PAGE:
If only you can manage your time better…
You’d complete all your tasks, do more in life, allot time to everyone who needs it and achieve all your dreams.
You try every new time management ‘hacks’. But things quickly revert to the way they were. You spend more time on your smartphone than you would like, wondering what you must do to manage your time better. But it doesn’t work.
Because ‘managing your time’ is a flawed assumption.
You can manage your thoughts because they belong to you. You can manage your life because it’s an outcome of your actions. You can manage your beliefs, behavior, and money. They’re yours.
But how can you manage ‘your’ time?
Time is eternal. It’s relative yet constant. It’s the same for everyone, regardless of gender, social status, money, and everything else. It belongs to no one.
How can you manage an entity like that?
Another reason why trying to manage time is flawed is because it means you try to do more within the available time. Doing more doesn’t matter. Doing what’s important, does.
Here’s how you can make better use of the time available to you.
1. Manage Tasks
Don’t manage time. Manage tasks instead.
Each night, list the tasks you want to accomplish the next day. Choose tasks that align with your long-term goals. How long is the long-term? It’s alright to not pursue audacious 5-year goals.
Set 6-month goals and take action every day to get closer to them. Avoid anything which will make you stray from what’s important. This includes people.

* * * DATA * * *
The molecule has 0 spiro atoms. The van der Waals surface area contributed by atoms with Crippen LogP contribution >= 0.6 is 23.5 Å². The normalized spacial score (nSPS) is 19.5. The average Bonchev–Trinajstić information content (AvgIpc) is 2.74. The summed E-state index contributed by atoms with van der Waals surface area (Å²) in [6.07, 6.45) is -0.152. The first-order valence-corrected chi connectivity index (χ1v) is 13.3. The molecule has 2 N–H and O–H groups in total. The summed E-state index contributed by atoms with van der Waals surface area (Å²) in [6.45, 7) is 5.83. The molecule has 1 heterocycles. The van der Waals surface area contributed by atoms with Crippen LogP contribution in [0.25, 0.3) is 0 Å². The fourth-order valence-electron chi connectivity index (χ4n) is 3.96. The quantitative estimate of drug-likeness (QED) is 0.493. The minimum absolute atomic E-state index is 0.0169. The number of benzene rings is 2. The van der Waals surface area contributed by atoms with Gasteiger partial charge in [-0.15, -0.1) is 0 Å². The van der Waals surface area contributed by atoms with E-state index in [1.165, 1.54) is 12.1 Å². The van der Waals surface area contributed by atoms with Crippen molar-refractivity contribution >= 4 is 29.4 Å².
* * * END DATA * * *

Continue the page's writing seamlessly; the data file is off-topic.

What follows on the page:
2. Say ‘No’
“All those who call you to themselves draw you away from yourself.” — Seneca
If you don’t learn to say ‘no’ to everything which doesn’t make you go “Hell Yes!” you’ll remain at the mercy of others forever. And you’ll never get to do what you want to.
You might argue that saying ‘no’ is selfish. And in a tiny, remote part of the universe, you might be right. But this act of selfishness is one that pays off handsomely.
3. Deep Work
According to author Cal Newport, deep work is high-quality work that gets you closer to your goals (point #1).
The deeper your work, the better you use the available time.
Spend four to six hours each day (not more) doing deep work and watch your productivity and output skyrocket. But don’t forget the next point.
4. Batch Your Work
Human beings love multitasking, but we suck at it. Answering emails, refreshing notifications, toggling through multiple windows… each of these adversely impacts the time you spend and your intensity of focus.
Guess what happens to your work?
Batching takes the “multi” out of multitasking. It means you work on one kind of task at a time. If the task is part of your deep work, spend more time with it. If it’s not — like answering emails and returning phone calls — allot a specific time for them.
James Clear keeps his phone in another room while doing deep work. Ryan Holiday groups his phone calls together in large blocks and goes for long walks.
Batch similar five-minute tasks together, and allot 30 minutes at the end of your deep-work day to finish them.
5. Halve Your Deadlines
Shorten your deadlines so you stop squandering time.
But don’t just shorten it. Halve it. You won’t achieve your outcome in half the time. But you’ll go beyond ‘working harder’ and start working smart.
After you complete the task, examine what worked and what didn’t. Cut out the fat. Rinse. Repeat. You’ll discover the optimal time it takes to complete your task. It’ll be about 40% lesser than what you currently take.
Think about how much you can do with 40% more time!
6. Take Time Off
‘Hustling’ 24/7 makes you complacent. You succumb to the illusion that you always have time. Not to mention it’s exhausting.
Take time off to refresh yourself. This also creates a restriction for the amount of time you use to complete tasks.
Do all you can to make yourself better. To achieve this, you need time, which never did, and never will belong to you.
Make the most of the present moment — that’s all you will get.